by Suzanne F. Stevens, Conscious-Contribution™ Cultivator, Certified Speaking Professional (CSP), originally posted on YouMeWe.ca
Part of the Please don’t Volunteer – 9 part series
How to evaluate your impact when volunteering
Professional contributing can be an efficient way to grow your network, to learn and gain a new perspective on an industry or an issue, and achieve a sense of belonging to the local or global community.
Professional Contributors by nature want to make a difference. So how do you go about evaluating that impact?
In a recent blog, I shared my goal in joining a board of a national speaking association. I believed our members could elevate the mental health conversations in our communities. We could host public events, share stories of our experiences, and then open the forum up for dialogue. Although many members were initially resistant, eventually a few of our chapter leaders spearheaded the initiative with impactful outcomes. One lead shared his experience: by implementing an event focused on healthy-minds and well-being, we achieved many benefits, which included:
- Impacted the community by increasing dialogue and reducing stigma.
- Garnered media attention
- Increasing association brand equity
- Getting to know other members’ expertise, which intern is increasing the likelihood of referring each other.
- Created more camaraderie.
The five objectives that I hoped it would achieve.
How to evaluate your contribution impact?
Evaluate impact will directly relate to what your objectives were in contributing in the first place. Some questions you may want to consider while evaluating are:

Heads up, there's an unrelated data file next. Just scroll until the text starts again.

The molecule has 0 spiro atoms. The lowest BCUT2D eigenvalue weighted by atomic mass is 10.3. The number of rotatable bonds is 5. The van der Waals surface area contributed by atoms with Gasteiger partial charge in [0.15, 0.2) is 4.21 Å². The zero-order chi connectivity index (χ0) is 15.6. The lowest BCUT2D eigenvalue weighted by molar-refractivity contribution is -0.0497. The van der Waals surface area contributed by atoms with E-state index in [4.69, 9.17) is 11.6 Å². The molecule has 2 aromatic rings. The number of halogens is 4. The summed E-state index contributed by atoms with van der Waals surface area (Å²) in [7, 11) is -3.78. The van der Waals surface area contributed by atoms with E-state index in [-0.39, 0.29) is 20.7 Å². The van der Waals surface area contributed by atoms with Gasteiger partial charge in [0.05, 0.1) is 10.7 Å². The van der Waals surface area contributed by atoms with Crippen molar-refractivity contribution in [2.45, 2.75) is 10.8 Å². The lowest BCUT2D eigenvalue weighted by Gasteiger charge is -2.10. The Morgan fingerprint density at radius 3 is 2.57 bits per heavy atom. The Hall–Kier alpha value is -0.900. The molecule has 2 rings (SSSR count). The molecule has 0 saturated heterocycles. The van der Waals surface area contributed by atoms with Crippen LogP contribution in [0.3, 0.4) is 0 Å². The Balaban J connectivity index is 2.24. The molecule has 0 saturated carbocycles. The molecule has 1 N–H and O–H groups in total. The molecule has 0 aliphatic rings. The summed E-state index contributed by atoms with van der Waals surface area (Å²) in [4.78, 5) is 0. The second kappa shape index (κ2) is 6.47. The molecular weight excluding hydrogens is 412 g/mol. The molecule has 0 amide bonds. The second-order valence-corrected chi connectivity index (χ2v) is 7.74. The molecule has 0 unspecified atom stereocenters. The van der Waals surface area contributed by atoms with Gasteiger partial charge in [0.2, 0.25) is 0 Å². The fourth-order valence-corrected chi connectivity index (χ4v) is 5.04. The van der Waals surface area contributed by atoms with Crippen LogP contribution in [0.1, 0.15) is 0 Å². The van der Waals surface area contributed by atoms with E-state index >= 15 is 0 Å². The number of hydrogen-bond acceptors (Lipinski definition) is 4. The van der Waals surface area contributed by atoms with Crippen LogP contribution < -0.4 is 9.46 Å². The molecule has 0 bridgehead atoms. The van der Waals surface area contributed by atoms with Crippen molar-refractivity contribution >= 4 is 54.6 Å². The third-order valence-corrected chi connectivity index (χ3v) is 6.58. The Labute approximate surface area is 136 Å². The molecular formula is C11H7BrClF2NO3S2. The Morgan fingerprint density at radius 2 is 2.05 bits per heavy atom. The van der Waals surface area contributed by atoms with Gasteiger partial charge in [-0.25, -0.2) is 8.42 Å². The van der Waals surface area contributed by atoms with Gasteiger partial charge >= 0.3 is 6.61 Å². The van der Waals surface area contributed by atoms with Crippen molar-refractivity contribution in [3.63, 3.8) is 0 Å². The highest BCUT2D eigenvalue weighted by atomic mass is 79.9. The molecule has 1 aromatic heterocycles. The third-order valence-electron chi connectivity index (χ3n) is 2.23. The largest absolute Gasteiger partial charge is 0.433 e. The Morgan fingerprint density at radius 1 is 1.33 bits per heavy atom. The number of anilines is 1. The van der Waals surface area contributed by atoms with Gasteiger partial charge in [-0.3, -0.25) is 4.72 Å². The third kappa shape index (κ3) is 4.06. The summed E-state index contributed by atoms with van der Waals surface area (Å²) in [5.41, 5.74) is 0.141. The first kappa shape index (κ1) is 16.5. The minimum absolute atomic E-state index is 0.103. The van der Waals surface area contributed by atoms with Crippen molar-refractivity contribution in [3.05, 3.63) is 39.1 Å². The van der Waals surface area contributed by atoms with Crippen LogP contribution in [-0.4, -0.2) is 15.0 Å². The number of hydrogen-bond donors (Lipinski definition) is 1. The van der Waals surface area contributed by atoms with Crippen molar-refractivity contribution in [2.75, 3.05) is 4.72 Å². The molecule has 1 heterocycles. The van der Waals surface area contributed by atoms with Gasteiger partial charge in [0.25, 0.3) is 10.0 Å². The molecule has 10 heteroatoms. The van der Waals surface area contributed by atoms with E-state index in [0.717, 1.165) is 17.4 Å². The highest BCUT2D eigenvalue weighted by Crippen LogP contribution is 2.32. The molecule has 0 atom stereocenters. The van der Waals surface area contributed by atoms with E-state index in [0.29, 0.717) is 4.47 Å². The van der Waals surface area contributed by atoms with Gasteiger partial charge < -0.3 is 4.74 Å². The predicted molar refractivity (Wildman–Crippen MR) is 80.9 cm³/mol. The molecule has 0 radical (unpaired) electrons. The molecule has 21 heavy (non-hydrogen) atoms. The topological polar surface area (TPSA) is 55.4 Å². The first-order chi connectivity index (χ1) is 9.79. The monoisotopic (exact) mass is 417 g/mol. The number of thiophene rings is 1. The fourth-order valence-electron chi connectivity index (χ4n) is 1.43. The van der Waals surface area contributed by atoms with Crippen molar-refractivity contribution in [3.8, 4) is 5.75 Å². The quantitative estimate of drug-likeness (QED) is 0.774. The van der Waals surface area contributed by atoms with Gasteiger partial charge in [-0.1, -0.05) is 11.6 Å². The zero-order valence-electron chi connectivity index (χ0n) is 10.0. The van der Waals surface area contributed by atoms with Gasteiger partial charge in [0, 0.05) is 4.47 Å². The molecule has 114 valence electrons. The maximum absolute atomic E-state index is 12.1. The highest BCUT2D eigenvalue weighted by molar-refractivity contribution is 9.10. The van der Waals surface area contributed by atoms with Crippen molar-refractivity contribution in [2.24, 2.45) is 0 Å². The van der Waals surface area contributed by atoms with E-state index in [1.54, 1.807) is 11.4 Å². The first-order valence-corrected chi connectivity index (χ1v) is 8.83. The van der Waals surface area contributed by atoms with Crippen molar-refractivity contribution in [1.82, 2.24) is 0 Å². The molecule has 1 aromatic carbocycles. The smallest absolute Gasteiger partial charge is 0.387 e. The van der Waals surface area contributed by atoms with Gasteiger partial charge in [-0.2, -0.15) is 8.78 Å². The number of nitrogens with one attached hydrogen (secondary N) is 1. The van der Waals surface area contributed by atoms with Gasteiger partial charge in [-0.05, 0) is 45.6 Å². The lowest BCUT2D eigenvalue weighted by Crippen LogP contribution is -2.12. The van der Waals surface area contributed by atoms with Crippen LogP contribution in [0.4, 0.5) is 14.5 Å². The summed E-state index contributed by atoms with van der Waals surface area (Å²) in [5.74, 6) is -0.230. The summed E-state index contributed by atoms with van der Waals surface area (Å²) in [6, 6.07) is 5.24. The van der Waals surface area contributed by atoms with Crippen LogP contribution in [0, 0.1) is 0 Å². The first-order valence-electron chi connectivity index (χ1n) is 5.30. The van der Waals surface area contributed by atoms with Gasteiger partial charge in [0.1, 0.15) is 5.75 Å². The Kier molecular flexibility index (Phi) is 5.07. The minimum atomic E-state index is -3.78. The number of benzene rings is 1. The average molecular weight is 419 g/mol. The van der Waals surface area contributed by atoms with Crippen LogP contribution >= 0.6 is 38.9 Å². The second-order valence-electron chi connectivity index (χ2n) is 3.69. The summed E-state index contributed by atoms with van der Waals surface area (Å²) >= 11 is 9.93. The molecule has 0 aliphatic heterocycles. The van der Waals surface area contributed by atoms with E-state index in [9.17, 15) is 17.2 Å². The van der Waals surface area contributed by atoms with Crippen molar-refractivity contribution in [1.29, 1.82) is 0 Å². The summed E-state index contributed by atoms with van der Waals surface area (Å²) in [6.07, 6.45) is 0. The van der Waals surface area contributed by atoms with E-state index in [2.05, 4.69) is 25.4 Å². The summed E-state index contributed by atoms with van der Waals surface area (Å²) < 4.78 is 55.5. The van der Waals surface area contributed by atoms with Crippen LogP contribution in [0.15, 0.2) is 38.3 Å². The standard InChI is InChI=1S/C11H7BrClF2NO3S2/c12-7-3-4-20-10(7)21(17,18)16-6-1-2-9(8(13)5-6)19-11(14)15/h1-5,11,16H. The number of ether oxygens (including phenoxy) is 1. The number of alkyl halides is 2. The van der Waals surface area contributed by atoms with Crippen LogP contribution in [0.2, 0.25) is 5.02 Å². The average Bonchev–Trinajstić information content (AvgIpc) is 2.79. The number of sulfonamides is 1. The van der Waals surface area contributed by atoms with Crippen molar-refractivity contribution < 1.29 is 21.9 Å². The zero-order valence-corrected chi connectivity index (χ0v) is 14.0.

- Did you achieve what you intended? Why or why not?
- What do you still need to do to reach your objective?
- Did you overestimate the organization’s and/or your objectives, or values alignment?
- Did you underestimate the time required to reach the objective?
- Did you overestimate your skill to reach the objective?
- What skill would you need to acquire to reach the objective?
- Is the issue (people, animals, environment) better off because of your involvement?
- Was it the right time for your objective?
Evaluate your impact will directly relate to what your objectives were in contributing in the first place. Ask Did you achieve what you intended? Why or why not? #MyContributionCounts #YouMeWeMovement
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Who or what do you want to impact with your contribution?
Of course, evaluating your impact also relates to who or what you wanted to help, uplift, or advance by your participation. Many charities and non-profits, associations conduct surveys that can provide you with perspectives. Keep the lines of communication open with the organization and the beneficiary of your efforts will assist in the assessment. One of the most compelling measures of your impact can be by asking the receiver:
‘You,’ in this case could be a charity, non-profit, the beneficiary, an association, or a community group.
- Is this contribution helpful? How? “
- What difference did it make to you?
- What difference could it make for others?
- If the contribution didn’t happen, where would you be?
- What more do you need to reach your objective?
The answer to these questions can motivate you to continue as planned, to recalculate how you contribute, or look to the future on how to evolve your contributions. Either way, an evaluation will be instrumental in ensuring you continue to Professionally Contribute.
So PLEEEEEASE DON’T VOLUNTEER! Your Professional Contribution selection processes is counting on it.
Until next time, make your contribution count. #MyContributionCounts. #YouMeWeMovement
- What does success look like to me?
- What evaluation system do I use to assess my objectives?
- What are all the reasons why I would professionally contribute, rather than be a volunteer?
Until next time, make your contributions count. #YouMeWeMovement #MyContributionCounts
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Suzanne F. Stevens, Conscious-Contributor Cultivator
Certified Speaking Professional, (CSP)
Social entrepreneur |Professional Speaker | Host | Author | Philanthropist
2017 National President: Canadian Association of Professional Speakers (CAPS)
Awards: TIAW World of Difference Recipient for women economic empowering
Accreditation: Suzanne is one of 65 Certified Speaking Professionals (CSP) in Canada and is in the exclusive 15% of speakers who have this designation internationally.